‘Just doing our jobs’: Student building concierges enforce COVID-19 rules, with occasional backlash

A+student+scans+into+the+William+Pitt+Union.

Pamela Smith | Visual Editor

A student scans into the William Pitt Union.

By Brandon Raglow, Staff Writer

For Carley Clark, working as a building concierge can be difficult, even though many Pitt students, faculty and staff are familiar with the process of scanning into buildings. 

“Some people are just like, ‘It’s ridiculous that we have to do this,’ but it’s not my rules, it’s the University’s,” Clark, a sophomore pre-medicine major, said. “People sometimes give backlash to us when we’re not really the bad guys here, we’re just doing our jobs.”

Pitt employs about 260 students as building safety concierges, according to Laura Zullo, the director of administration for David DeJong, Pitt’s senior vice chancellor for business and operations. Building safety concierges sit by the entrances to on-campus buildings and ensure students sign in and follow proper safety procedures, such as wearing masks. Building safety concierges earn $12.50 an hour.

Zullo said when the University decided to allow students to stay on campus for the 2020-21 academic year, despite nearly all online classes, they decided to institute new safety measures when people entered campus buildings. She said she helped organize the program, which launched last fall.

“Last year we decided that we needed to have this program. It was something that came down from the administration,” Zullo said. “I had just mentioned to my boss, ‘Hey, you know, if there’s anything I can do, let me know.’ And it was, I think the next day, he said, ‘Do you mean what you said? Because we need some help here.’”

Zullo said giving students the opportunity to fill these positions partially came from necessity.

“We knew we were going to need a whole lot of people to manage this program and we thought, hey, our students, why not give them the opportunity? We knew that employment for our students was pretty limited last fall, especially with all the COVID things that were going on,” Zullo said. “We posted the position, not knowing what we would get in response. And we really had an overwhelming response from our students. They wanted these jobs and they were eager to help. So we were really excited that we could give them the opportunity.”

Now that classes are fully in person, and traffic in and out of campus buildings has expanded significantly, building safety concierges are still working to keep Pitt students safe and signing in.

Noor El-Dehaibi, a senior urban studies major, said she finds that most students sign in without a hassle.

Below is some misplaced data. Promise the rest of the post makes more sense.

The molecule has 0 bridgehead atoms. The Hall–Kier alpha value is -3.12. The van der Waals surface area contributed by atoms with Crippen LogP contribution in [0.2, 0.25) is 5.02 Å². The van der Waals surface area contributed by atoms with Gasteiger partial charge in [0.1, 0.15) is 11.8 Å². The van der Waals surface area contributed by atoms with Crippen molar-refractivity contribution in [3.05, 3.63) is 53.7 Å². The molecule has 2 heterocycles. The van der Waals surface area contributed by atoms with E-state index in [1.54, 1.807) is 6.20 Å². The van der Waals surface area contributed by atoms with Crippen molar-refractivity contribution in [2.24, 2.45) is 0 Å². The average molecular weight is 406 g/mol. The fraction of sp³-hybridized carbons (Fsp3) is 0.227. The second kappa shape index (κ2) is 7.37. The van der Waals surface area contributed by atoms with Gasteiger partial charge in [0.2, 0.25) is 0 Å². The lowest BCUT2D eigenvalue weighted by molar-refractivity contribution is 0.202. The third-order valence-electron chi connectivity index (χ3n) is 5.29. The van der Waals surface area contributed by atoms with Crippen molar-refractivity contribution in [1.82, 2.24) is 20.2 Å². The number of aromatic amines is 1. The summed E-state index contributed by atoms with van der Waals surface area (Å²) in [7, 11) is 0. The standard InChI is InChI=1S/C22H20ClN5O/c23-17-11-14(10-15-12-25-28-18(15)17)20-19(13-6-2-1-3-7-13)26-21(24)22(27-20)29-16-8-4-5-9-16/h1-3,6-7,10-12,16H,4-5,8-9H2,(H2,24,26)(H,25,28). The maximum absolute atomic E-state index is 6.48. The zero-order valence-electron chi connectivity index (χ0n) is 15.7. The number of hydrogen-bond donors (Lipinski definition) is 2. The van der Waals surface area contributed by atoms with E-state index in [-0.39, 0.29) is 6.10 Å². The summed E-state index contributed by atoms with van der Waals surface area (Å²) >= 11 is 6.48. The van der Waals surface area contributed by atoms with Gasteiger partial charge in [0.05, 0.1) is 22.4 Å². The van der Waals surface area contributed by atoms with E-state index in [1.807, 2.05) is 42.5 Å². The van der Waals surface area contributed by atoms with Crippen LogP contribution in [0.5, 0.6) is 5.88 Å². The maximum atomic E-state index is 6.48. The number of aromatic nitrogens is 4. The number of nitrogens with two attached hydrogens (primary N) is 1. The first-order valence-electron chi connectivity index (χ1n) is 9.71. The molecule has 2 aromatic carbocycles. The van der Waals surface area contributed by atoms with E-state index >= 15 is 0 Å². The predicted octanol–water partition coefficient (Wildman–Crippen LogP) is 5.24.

“I think most people understand that it’s just easier for everyone if they swipe in,” El-Dehaibi said. “In the beginning there were some people who I had to, frankly, chase down in the building, but I feel like people after a certain point understand that it’s not easier for anyone for me to run after someone.”

El-Dehaibi said she thinks building safety concierges’ real value is when they tell students to follow COVID-19 safety protocols.

“Just having some vague semblance of authority means that I can get people to pull their masks up, I can tell them to wear a mask, I can do things like that,” El-Dehaibi said. “I think that’s the primary service of this job.”

Candace Sinclair, a junior Africana studies and English literature double major, said she’s generally had positive interactions with students.

“I mostly focus [on the job]. If there’s downtime I’ll do work, but I like the opportunity for meeting new people and getting familiar with faces,” Sinclair said.

But she added that not all of these interactions end in a civil manner.

“A student was walking by, and he didn’t have his ID, and when I called him, he called me a b—-,” Sinclair said.

Alexa Almodovar, a senior communication science and disorders major, said she also deals with difficult students “almost on a daily basis.”

“I’m usually in David Lawrence and it’s a lot of freshmen who obviously haven’t been here. Even sophomores, they don’t really understand why they have to tap in,” Almodovar said.

Almodovar described a particularly “dramatic” example when a student who forgot his ID was asked to leave.

“The security guard told him that he needed his ID, the student said he didn’t have it, that he had a class,” Almodovar said. “The guard said ‘I can’t let you in.’ The student started cursing and saying that he didn’t like the school and then he stormed out. That was probably the most difficult just because it was dramatic.”

According to Sydney Hawk, a sophomore accounting major, students aren’t the only issue. Hawk said she had an encounter with a professor who forgot their ID before a class.

“A certain professor came in, didn’t have her ID and one of the police officers came in and told her she had to go get an ID at Panther Central. But instead of wanting to take the time to do that, she reached out to the department head to try to get them to fill out a University guest pass,” Hawk said. “She had to end up cancelling class because she couldn’t get the guest pass and she couldn’t get her ID in time so she had to cancel a 100 person lecture.”

However, not every building safety concierge has a horror story. Dom Gallo, a junior in the athletic training program, said he got the concierge job through work study.

“Last year, at the beginning of my sophomore year was when they introduced it, and I had a work study so I was just on the website applying to jobs and this one offered me the job,” he said.

Gallo said, overall, he thinks the job isn’t very difficult.

“Everyone always swipes in. I mean, people come in a lot without a mask on or they just walk by and I have to tell them but everyone usually just comes back,” Gallo said. “It’s not too difficult. Just watching people coming in and out, making sure they’re swiping IDs and wearing masks.”

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